Got Milk? The good people of America have been bombarded with this slogan for years, which is accompanied by celebrities with the now iconic milk moustache on billboards, TV commercials and magazine advertisements. The U.S. Department of Agriculture (USDA), through its food dietary guidelines, says that everyone should get 2-3 servings of dairy every day. According to the USDA, the intake of dairy products is “linked to improved bone health, and may reduce the risk of osteoporosis. Intake of dairy products is also associated with a reduced risk of cardiovascular disease and type 2 diabetes, and with lower blood pressure in adults.” Hmmm—I suppose there’s nothing bad about dairy and milk then? I’m sure the multi-billion dollar dairy industry would let us know that drinking milk can actually come with some serious side-effects.

The truth of the matter is that too much dairy is actually toxic to the body. According to Amy Lanou, Ph.D., the nutrition director of the Physicians Committee for Responsible Medicine (PCRM), “Besides prostate cancer, milk has been linked to asthma, anemia, allergies, juvenile-onset diabetes, obesity, heart disease, and ovarian and breast cancer.” Lovely. On top of that, Bovine Growth Hormone (BGH), a naturally occurring hormone produced by milk cows has been shown to significantly elevate hormone levels in people, creating a host of growth problems. Even worse is the presence of artificial hormones in milk. Recombinant BGH (rBGH) is an unnaturally occurring, genetically engineered hormone produced by Monsanto Company. Sold under the brand name “Posilac,” it is injected into cows to boost milk output in the short term. rBGH increases the rates of 16 different harmful medical conditions in cows, and there is substantial scientific evidence that it may increase antibiotic resistance and cancer rates in humans.

And I haven’t even talked about the effect of mega-dairy farms on the environment, or their treatment of cows. Cows in the wild (i.e. the outdoors) have an average life span of 20 years. The average cow inside a factory farm lives for about 5 before they inevitably become a Big Mac. This probably has something to do with the fact that they spend most of their lives standing up, feeding on an unnatural diet and churning out as much milk as they possibly can. There’s also a common practice of de-horning—cutting a cow’s horns off without anesthesia. On top of this, dairy farms produce almost a billion tons of manure each year, and most of that goes straight into our waterways. In fact, a single factory cow emits more harmful gasses over it’s lifetime than a mid size car. Furthermore, manure generates 65 per cent of human-related nitrous oxide, which has 296 times the Global Warming Potential (GWP) of CO2.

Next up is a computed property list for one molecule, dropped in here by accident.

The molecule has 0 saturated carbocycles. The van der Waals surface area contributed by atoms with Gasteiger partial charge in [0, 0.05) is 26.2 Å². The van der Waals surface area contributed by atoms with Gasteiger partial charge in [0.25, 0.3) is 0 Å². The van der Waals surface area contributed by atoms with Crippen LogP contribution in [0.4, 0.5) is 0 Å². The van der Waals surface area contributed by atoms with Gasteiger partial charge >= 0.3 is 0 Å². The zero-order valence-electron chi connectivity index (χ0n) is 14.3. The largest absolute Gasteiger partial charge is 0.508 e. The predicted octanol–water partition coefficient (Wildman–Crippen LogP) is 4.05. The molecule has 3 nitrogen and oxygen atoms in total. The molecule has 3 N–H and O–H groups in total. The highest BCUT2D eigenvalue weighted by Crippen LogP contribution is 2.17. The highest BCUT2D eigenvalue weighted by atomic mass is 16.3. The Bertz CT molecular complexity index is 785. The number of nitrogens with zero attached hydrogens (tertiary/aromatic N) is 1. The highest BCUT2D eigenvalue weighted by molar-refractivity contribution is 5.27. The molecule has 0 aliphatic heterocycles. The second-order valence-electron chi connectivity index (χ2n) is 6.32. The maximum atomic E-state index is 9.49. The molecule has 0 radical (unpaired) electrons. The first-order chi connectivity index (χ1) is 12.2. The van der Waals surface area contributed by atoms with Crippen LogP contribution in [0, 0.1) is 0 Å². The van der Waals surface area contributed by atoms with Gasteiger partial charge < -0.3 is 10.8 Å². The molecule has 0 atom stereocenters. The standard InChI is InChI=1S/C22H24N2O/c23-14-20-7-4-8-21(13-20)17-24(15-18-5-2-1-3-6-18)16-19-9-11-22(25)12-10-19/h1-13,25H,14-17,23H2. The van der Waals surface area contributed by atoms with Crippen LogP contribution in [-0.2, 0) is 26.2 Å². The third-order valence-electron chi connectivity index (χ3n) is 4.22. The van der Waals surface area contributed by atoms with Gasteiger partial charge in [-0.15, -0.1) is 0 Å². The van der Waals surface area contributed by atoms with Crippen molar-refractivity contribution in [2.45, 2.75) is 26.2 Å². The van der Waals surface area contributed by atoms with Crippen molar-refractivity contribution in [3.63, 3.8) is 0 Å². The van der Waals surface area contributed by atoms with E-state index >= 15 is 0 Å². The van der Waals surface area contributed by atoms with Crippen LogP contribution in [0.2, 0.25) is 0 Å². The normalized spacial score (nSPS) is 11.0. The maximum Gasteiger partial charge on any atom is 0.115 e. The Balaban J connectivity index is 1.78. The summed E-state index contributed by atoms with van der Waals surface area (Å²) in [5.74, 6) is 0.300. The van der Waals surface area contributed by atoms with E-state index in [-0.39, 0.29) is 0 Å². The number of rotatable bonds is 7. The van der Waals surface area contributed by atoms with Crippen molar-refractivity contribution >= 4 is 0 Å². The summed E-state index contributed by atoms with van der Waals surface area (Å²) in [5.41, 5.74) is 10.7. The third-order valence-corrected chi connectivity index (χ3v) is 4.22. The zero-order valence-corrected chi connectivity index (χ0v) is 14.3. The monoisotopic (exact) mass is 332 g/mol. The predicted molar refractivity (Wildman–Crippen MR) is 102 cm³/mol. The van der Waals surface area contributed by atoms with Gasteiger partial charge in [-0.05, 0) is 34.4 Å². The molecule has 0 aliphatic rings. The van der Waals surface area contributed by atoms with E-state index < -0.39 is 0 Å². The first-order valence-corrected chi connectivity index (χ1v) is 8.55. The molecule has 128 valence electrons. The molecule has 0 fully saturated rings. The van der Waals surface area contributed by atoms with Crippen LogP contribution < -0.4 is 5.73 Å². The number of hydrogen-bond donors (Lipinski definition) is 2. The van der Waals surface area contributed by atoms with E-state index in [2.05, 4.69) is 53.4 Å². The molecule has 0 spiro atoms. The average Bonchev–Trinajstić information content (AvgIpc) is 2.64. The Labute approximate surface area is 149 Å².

So now that we’ve established that buying and drinking milk is harmful in more ways then one, let’s look at some of the alternatives:

1. Almond Milk
Almond milk has been touted as a healthier alternative to milk and soymilk. It contains fewer calories than soy (90 calories in 8 oz.), no saturated fat or cholesterol, about 25% of your daily vitamin D, and almost half of your vitamin E. Furthermore, it’s also been recognized for preventing heart disease.

2. Rice Milk
Rice milk is processed from brown rice and typically contains rice syrup, evaporated cane juice or another natural sweetener. It is usually fortified with calcium or vitamin D. It is generally very sweet, and pretty watery. The main drawback of rice milk is that it is mainly just a source of carbohydrates—it is a good dairy substitute for cooking, but shouldn’t be used as a replacement for nutrients.

3. Hemp Milk
Hemp milk is new to the market and is made from seeds grown in Canada, where growing hemp is legal. It is a good source of omega-3 and -6 essential fatty acids, calcium, and phosphorous, and is commonly fortified with other vitamins and minerals.A good alternative for anyone with soya and nut allergies, hemp milk is also cholesterol and lactose free, low in saturated fats and rich in healthy omega fatty acids. Like other plant milks though, it lacks calcium and isn’t as widely available as soya, rice and goat’s milk.

4. Coconut Milk
Coconut milk is rich in lauric acid, a heart-healthy saturated fat that improves HDL (good) cholesterol. It also has minimal starch content, is soya-free, gluten-free, cholesterol-free and nut-free while its fat content is considered to a ‘good fat’, easily metabolized by the body and quickly turned into energy rather than being stored as fat. It’s a great alternative for those who are lactose intolerant or allergic to animal milk.

Photo courtesy of Stephanie Booth/CC BY-NC-SA 2.0

William Imbo
William Imbo is an Associate Editor at BoxLife magazine, CrossFit Level 1 Trainer and holds an MPS in Sports Industry Management from Georgetown University. He is an avid CrossFitter and loves film, music and travel, thanks to having grown up across Europe. A fan of the New Orleans Saints and Newcastle United, Will's favorite CrossFit girl is Helen-least favorite being Isabel.

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